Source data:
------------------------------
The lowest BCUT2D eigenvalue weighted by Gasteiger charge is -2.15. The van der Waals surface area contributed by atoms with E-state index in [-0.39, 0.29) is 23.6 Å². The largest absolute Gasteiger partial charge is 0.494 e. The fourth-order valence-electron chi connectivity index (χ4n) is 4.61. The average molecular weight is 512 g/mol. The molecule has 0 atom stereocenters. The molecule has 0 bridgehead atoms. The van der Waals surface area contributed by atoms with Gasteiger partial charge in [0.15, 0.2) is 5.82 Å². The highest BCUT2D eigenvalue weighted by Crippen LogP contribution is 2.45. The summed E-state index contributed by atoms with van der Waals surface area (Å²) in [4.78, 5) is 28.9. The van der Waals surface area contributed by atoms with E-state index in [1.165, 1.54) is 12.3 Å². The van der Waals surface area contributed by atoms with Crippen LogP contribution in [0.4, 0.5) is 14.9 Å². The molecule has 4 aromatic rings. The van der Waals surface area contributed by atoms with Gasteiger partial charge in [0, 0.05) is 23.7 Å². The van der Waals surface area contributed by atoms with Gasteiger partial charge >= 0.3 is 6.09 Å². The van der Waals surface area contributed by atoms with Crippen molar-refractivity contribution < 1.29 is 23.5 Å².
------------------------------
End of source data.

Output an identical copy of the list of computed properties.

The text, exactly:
The lowest BCUT2D eigenvalue weighted by Gasteiger charge is -2.15. The van der Waals surface area contributed by atoms with E-state index in [-0.39, 0.29) is 23.6 Å². The largest absolute Gasteiger partial charge is 0.494 e. The fourth-order valence-electron chi connectivity index (χ4n) is 4.61. The average molecular weight is 512 g/mol. The molecule has 0 atom stereocenters. The molecule has 0 bridgehead atoms. The van der Waals surface area contributed by atoms with Gasteiger partial charge in [0.15, 0.2) is 5.82 Å². The highest BCUT2D eigenvalue weighted by Crippen LogP contribution is 2.45. The summed E-state index contributed by atoms with van der Waals surface area (Å²) in [4.78, 5) is 28.9. The van der Waals surface area contributed by atoms with E-state index in [1.165, 1.54) is 12.3 Å². The van der Waals surface area contributed by atoms with Crippen LogP contribution in [0.4, 0.5) is 14.9 Å². The molecule has 4 aromatic rings. The van der Waals surface area contributed by atoms with Gasteiger partial charge in [0, 0.05) is 23.7 Å². The van der Waals surface area contributed by atoms with Gasteiger partial charge >= 0.3 is 6.09 Å². The van der Waals surface area contributed by atoms with Crippen molar-refractivity contribution < 1.29 is 23.5 Å².